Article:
compression and rarefaction
No. Those two different adjectives are used to describe two different mechanisms of wave motion.
Either Longitudinal, transverse, or a surface wave.
there are two main types of wave 1. transverse wave and 2. longitudinal wave.
Transverse wave and a longitudinal wave
megnetic wave and or a surface wave
longitudinal waves and transverse wave
In a transverse wave, the direction of the propagation of the wave is perpendicular tothe direction of the vibration of the source whereas in a longitudinal wave, they both are parallel to each other. A longitudinal wave requires a medium to propagate but a transverse wave requires no medium to travel. Sound is a longitudinal wave and all EM radiation are transverse waves.
There are two basic forms of wave motion, for mechanical waves. These are longitudinal and transverse waves.
They are two different types of waves. The few similarities are that they are both waves and they have the same direction of propagation.
That's a description of "wavelength".
There are two types of waves: 1. Longitudinal wave e.g. Sound waves 2. Transverse wave e.g. light waves
The two main parts of a wave are the crest and the trough. The crest is the high part of the wave and the trough is the bottom.
Longitudinal waves are waves where the vibration of the particles is parallel to the direction of travel of the wave for eg sound is longitudinal wave. Stationary waves are produced when two or more progressive waves of the same frequency and amplitude pass through each other.
The two main parts of a wave are the amplitude and the frequency.
The two parts are power and Frequency.
CLASSIFICATION OF WAVESWaves may be classified in two:According to nature:1. Electromagnetic Wave2. Mechanical WaveAccording to direction of the propagation1. Transverse Wave2. Longitudinal Wave
A wave is disturbance or oscillation, that travels through matter (eg mechanical waves) or space (eg electromagnetic waves) accompanied by a transfer of energy. A wave can be transverse or longitudinal, depending on the direction of its oscillation.A single definition for the term WAVE is not straightforward. However waves haveA direction,A velocity,An amplitude,A wavelength.A waveformWaves are best described mathematically. ----------------------------------------------------------------------------------------------------------Parts of a Wave Transverse Wave For a transverse wave, there are five main parts that make up the wave. They are: the equilibrium or rest position, the crest, the trough, the amplitude, and the wavelength. The equilibrium or rest position is the imaginary line that represents where the string (for example) would assume if there was no wave traveling through it. The crest is the point on the wave that has the greatest positive displacement from the equilibrium or rest position. The trough is the point on the wave that has the greatest negative displacement from the equilibrium or rest position. The amplitude of a wave is the distance from the crest, or trough to the rest position. It is the maximum amount of displacement that the wave has. The wavelength of a wave is the length of one complete wave cycle. This means, the length from crest to crest or tough to trough, from the rest position over a crest and trough and back to the rest position, or any two other point that are one complete wave cycle. Longitudinal Wave For a longitudinal wave, there are three main parts that make up a wave. They are: the compression, the rarefaction, and the wavelength. Since the particles of a longitudinal wave are vibrating and moving in line with the wave, there are areas where the coils (of a slinky, for example) are closer together. These areas are called compression's. The areas where the coils are spaced out more are called rarefaction's. The wavelength for a longitudinal wave is very similar to that of a transverse wave. It is still the length of one complete wave cycle, but instead of it being from crest to crest, it is from compression to compression, or rarefaction to rarefaction, or any two other points that are at the same point on the wave cycle.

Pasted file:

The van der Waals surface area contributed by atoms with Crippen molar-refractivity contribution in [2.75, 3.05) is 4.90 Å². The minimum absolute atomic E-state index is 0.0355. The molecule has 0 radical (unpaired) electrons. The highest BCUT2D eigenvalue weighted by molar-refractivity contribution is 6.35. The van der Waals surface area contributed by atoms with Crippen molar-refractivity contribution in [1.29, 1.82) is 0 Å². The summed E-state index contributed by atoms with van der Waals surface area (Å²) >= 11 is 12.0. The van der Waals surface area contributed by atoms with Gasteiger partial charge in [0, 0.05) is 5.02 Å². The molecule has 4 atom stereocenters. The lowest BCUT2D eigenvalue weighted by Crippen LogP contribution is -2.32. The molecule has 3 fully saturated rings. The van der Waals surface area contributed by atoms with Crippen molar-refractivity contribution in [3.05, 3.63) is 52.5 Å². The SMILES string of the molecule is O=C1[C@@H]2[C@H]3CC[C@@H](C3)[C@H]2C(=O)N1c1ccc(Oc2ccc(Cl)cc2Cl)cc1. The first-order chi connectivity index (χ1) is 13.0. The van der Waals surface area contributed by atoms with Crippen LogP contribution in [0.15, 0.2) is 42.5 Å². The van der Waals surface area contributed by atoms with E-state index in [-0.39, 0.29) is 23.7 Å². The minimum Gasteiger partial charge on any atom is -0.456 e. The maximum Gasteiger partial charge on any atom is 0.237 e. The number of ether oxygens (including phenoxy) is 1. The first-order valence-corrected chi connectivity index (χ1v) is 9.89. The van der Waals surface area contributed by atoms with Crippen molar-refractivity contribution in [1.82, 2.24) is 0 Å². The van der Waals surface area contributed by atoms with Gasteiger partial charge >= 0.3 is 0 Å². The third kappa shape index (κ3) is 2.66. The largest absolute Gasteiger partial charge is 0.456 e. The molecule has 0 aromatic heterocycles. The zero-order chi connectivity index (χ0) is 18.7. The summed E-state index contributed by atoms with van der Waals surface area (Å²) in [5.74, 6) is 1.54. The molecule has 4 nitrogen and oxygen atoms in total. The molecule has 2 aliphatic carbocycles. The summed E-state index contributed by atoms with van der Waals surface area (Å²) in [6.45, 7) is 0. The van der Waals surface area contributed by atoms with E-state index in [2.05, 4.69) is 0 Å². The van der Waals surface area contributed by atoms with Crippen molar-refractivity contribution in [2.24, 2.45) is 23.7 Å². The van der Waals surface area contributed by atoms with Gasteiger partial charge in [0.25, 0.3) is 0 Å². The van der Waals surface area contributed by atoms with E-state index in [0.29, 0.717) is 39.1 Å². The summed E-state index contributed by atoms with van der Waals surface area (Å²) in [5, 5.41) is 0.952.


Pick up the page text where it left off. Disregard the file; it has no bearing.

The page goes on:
There are only two types of mechanical waves: longitudinal waves, and transverse waves..In a longitudinal wave, the waves themselves oscillate, or vibrate, in the same direction as the wave travel. Longitudinal waves are also called compression waves. Sound and seismic P-waves are examples of mechanical longitudinal waves..In a transverse wave, the waves oscillate perpendicular to the direction of the wave travel. Ocean waves and seismic S-waves are examples of mechanical transverse waves..See the related links for further information about longitudinal and transverse waves.